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Nuclear judgment: what government now needs to do

Apr 27 2017 21:00
Eugenie du Preez and Fin24

Cape Town -Civil rights bodies and opposition parties have widely welcomed the Western Cape High Court decision that the government's nuclear cooperation agreements with the US, Russia and South Korea are unconstitutional and unlawful.

But what does the judgment mean, and how can the average South African interpret the findings?

The court ruling, said the Organisation Undoing Tax Abuse (OUTA), means that all current nuclear-related dealings – Requests for Information (RFIs) and Requests for Proposals (RFPs) - pertaining to new generation capacity are set aside. It also means that prospective tender contracts awarded based on Electricity Regulation Act 4 would be void and unenforceable.

So, if the government wants to pursue its nuclear ambitions, in terms of the court ruling the following would now be needed:

  • A renewed valid Integrated Energy Plan (IEP)/Integrated Resource Plan (IRP) process, based on accurate, relevant and well-informed information, combined with meaningful public participation;
  • Adjustment of the outcome of the IEP/IRP process, also considering the impact of national energy efficiency strategy;
  • Revisiting of the Environmental Impact Assessments (EIA) and public participation by people affected by the designated nuclear sites; and
  • Approval of the nuclear procurement process by Treasury.

In addition, it is important to note that this judgment has a significant impact on Eskom’s recent application to Treasury for exemption from the Public Finance Management Act, in terms of its plans to fast-track the new nuclear build programme.

OUTA cautioned on Wednesday that the battle against nuclear is not yet over. Ted Blom, portfolio director on energy matters, pointed out that it is still possible for the decision to be appealed.

READ: Nuclear battle not over yet, warns OUTA

“We must not relax, we firmly expect an appeal, we will be absolutely astonished if there is no appeal… There could be an appeal or even disregard of the judgment. We would ask the public to remain vigilant and alert.”

Nucelar expert fights back

This has already happened, with Dr Kelvin Kemm, chairperson of the South African Nuclear Energy Corporation, saying: "I am of the opinion that an appeal is necessary, since there are constant references in public which are wrong and which flavour the debate."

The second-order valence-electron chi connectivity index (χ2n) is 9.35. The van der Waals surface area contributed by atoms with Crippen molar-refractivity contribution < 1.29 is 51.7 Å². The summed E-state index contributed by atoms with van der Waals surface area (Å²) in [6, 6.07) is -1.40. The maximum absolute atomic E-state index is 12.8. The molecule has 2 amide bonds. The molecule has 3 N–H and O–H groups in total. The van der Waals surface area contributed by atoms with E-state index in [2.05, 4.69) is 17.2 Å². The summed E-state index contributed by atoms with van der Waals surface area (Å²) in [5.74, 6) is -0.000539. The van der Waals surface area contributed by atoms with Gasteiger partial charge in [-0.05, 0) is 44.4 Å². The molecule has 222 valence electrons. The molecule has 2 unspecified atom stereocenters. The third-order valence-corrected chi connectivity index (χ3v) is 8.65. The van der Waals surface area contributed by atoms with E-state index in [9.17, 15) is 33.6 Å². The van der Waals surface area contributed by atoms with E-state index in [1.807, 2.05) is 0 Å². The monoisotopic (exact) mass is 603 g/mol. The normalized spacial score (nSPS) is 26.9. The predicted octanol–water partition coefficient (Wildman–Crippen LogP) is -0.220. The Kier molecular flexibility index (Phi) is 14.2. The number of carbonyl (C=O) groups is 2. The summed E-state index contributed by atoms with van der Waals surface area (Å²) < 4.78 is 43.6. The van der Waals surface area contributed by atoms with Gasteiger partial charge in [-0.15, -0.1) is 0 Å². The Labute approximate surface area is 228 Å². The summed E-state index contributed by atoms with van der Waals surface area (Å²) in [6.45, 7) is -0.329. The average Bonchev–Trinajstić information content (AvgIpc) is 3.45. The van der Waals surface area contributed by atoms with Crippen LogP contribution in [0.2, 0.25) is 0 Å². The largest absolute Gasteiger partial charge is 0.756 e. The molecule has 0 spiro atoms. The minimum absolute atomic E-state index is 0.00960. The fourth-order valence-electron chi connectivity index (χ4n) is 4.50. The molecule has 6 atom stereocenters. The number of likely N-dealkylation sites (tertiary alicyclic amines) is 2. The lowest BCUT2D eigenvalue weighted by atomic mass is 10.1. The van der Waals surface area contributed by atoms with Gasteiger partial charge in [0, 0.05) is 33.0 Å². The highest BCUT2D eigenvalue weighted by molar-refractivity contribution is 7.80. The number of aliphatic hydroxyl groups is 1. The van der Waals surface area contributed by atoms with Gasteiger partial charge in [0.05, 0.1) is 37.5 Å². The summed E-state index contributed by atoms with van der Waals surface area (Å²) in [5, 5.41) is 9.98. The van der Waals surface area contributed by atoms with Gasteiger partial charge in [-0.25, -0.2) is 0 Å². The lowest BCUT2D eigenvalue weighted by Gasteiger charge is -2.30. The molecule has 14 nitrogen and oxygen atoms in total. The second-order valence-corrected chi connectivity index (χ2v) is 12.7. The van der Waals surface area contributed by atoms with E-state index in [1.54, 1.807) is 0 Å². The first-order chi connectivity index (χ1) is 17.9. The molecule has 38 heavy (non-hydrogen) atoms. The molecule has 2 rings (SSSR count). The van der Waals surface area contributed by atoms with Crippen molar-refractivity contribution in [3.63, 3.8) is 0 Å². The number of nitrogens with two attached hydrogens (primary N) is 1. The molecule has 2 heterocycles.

READ: No secret nuclear deal, court ruling must be appealed - expert

Kemm pointed out that "the court has not ruled on the wisdom, or otherwise of nuclear power. A false impression has been created that this judgment is anti-nuclear. It is not.”

He added: “What is offensive to me, are implications from the anti-nuclear lobby that South African nuclear professionals are incompetent and unaware of technical details of nuclear and of costs associated with the project."

Kemm rubbished the concept of a secret nuclear deal, saying: "There is none that I know of." He also said: “There are constant fake references to a monetary figure of R1trn. That figure is the fictitious creation of the anti-nuclear lobby. Serious financial studies carried out by nuclear professionals which have been made public, are ignored."

Ruling points to need for transparency

OUTA said the judgment is compelling and encouraging for society, as it points to the need for government to act rationally and adhere to the Electricity Regulation Act’s administrative process. "This requires, among other things, a credible IRP for the nation’s electricity requirements, in order to make such determinations for new energy build programmes," said OUTA.

“It is clear to OUTA that failing the good work of the legal challenge brought against the Department of Energy by civil action organisations such as the Southern African Faith Communities' Environment Institute and Earthlife Africa, the authorities would have got away with introducing the most expensive and elaborate capital expenditure project, one which would have crippled this country going forward,” Blom explained.

“We are tired of government’s approach that runs roughshod over the need for meaningful public engagement and due process,” said OUTA chairperson Wayne Duvenage.

“The pro-nuclear lobbyists and government officials arrogantly ignore their need to be accountable and to provide detailed explanations to the public on why we need new nuclear plants, or what the true costs of these will be.”



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